Thank you for using the timer - this advanced tool can estimate your performance and suggest more practice questions. We have subscribed you to Daily Prep Questions via email.

Customized for You

we will pick new questions that match your level based on your Timer History

Track Your Progress

every week, we’ll send you an estimated GMAT score based on your performance

Practice Pays

we will pick new questions that match your level based on your Timer History

Not interested in getting valuable practice questions and articles delivered to your email? No problem, unsubscribe here.

It appears that you are browsing the GMAT Club forum unregistered!

Signing up is free, quick, and confidential.
Join other 350,000 members and get the full benefits of GMAT Club

Registration gives you:

Tests

Take 11 tests and quizzes from GMAT Club and leading GMAT prep companies such as Manhattan GMAT,
Knewton, and others. All are free for GMAT Club members.

Applicant Stats

View detailed applicant stats such as GPA, GMAT score, work experience, location, application
status, and more

Books/Downloads

Download thousands of study notes,
question collections, GMAT Club’s
Grammar and Math books.
All are free!

Thank you for using the timer!
We noticed you are actually not timing your practice. Click the START button first next time you use the timer.
There are many benefits to timing your practice, including:

If x, y, and z are positive integers, where x > y and [#permalink]
15 Nov 2009, 21:47

1

This post received KUDOS

5

This post was BOOKMARKED

00:00

A

B

C

D

E

Difficulty:

95% (hard)

Question Stats:

43% (03:20) correct
57% (02:37) wrong based on 135 sessions

If x, y, and z are positive integers, where x > y and z=x^(1/2), are x and y consecutive perfect squares? (A perfect square is defined as the square of an integer. For example, 36 is a perfect square since it equals 6 squared, while 38 is not a perfect square since it is not equal to the square of any integer.)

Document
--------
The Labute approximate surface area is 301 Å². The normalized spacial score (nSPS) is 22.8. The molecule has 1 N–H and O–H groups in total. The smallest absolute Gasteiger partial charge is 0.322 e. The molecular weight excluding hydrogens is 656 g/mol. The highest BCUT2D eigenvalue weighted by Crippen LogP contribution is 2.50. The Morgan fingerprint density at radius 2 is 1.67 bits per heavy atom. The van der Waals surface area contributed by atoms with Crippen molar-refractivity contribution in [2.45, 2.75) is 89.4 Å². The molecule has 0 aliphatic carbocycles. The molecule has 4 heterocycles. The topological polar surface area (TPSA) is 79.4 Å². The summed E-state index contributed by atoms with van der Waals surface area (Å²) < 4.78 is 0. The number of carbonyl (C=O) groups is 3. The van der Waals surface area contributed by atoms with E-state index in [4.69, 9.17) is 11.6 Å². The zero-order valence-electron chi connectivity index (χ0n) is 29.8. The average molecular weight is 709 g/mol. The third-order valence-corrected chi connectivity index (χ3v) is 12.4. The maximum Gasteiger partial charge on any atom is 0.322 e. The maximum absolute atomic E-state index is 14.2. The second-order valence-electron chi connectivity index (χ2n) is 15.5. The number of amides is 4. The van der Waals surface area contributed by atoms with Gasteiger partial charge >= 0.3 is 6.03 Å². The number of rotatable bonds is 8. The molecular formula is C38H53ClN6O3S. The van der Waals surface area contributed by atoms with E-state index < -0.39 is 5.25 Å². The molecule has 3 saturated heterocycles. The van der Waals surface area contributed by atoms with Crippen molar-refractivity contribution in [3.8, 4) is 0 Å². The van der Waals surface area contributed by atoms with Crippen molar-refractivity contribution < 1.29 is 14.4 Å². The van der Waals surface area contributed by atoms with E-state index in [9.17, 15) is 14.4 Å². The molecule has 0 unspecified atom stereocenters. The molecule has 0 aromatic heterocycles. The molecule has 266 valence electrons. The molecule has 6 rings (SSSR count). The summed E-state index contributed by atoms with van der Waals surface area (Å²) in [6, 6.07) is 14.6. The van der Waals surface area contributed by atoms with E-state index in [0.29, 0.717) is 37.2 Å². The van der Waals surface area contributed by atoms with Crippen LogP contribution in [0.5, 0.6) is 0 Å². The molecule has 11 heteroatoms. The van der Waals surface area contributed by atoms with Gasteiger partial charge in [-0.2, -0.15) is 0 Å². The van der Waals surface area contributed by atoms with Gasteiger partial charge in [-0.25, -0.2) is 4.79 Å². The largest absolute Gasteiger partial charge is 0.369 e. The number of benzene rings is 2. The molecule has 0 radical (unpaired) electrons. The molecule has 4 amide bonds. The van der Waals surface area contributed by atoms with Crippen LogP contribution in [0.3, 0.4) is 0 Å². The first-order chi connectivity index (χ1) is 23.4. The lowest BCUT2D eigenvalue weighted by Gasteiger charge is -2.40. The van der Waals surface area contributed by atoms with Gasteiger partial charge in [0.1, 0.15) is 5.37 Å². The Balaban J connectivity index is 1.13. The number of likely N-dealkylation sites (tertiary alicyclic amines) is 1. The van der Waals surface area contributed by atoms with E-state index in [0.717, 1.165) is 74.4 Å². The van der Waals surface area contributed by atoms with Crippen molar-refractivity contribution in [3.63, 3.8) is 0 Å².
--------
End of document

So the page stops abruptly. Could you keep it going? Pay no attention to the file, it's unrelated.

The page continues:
Re: Are x and y consecutive perfect squares [#permalink]
16 Nov 2009, 00:27

1

This post received KUDOS

ctrlaltdel wrote:

If x, y, and z are positive integers, where x > y and z=x^(1/2), are x and y consecutive perfect squares? (A perfect square is defined as the square of an integer. For example, 36 is a perfect square since it equals 6 squared, while 38 is not a perfect square since it is not equal to the square of any integer.)

(1) x + y = 8z +1 (2) x – y = 2z – 1

Happy Solving

B

1. x+ y = 8z+1 the values of x and y satisfying this equation is 25 and 16 which are consecutive perfect squares the values of x and y satisfying this equation is 64 and 1 which are NOT consecutive perfect squares Hence insuff

2. x -y = 2z-1 the values x and y satisfying this equation will be all consecutive perfect squares (be it [4,1] [9,4][2500,2401] non consecutive perfect squares will not satisfy the equation hence suff

Re: If x, y, and z are positive integers, where x > y and [#permalink]
26 Sep 2013, 03:00

Hello from the GMAT Club BumpBot!

Thanks to another GMAT Club member, I have just discovered this valuable topic, yet it had no discussion for over a year. I am now bumping it up - doing my job. I think you may find it valuable (esp those replies with Kudos).

Want to see all other topics I dig out? Follow me (click follow button on profile). You will receive a summary of all topics I bump in your profile area as well as via email. _________________

Re: If x, y, and z are positive integers, where x > y and [#permalink]
11 Mar 2014, 17:31

IM BACK!

The difference of perfect squares can be expressed as an odd number. Or viceversa, an odd number can be expressed as the difference of two consecutive perfect squares

Re: If x, y, and z are positive integers, where x > y and [#permalink]
30 Apr 2015, 18:18

If x, y, and z are positive integers, where x > y and z=x^(1/2), are x and y consecutive perfect squares? (A perfect square is defined as the square of an integer. For example, 36 is a perfect square since it equals 6 squared, while 38 is not a perfect square since it is not equal to the square of any integer.)

(1) x + y = 8z +1 (2) x – y = 2z – 1

Alt way

2. z^2-2z+1 =y (z-1)^2 = y, z-1 = y^1/2, z=y^1/2+1, since z=X^1/2 , x^1/2 and y^1/2 are consecutive 1. z^2-8z-1 =-y NO solution Hence B

gmatclubot

Re: If x, y, and z are positive integers, where x > y and
[#permalink]
30 Apr 2015, 18:18

MBA Acceptance Rate by Country Most top American business schools brag about how internationally diverse they are. Although American business schools try to make sure they have students from...

McCombs Acceptance Rate Analysis McCombs School of Business is a top MBA program and part of University of Texas Austin. The full-time program is small; the class of 2017...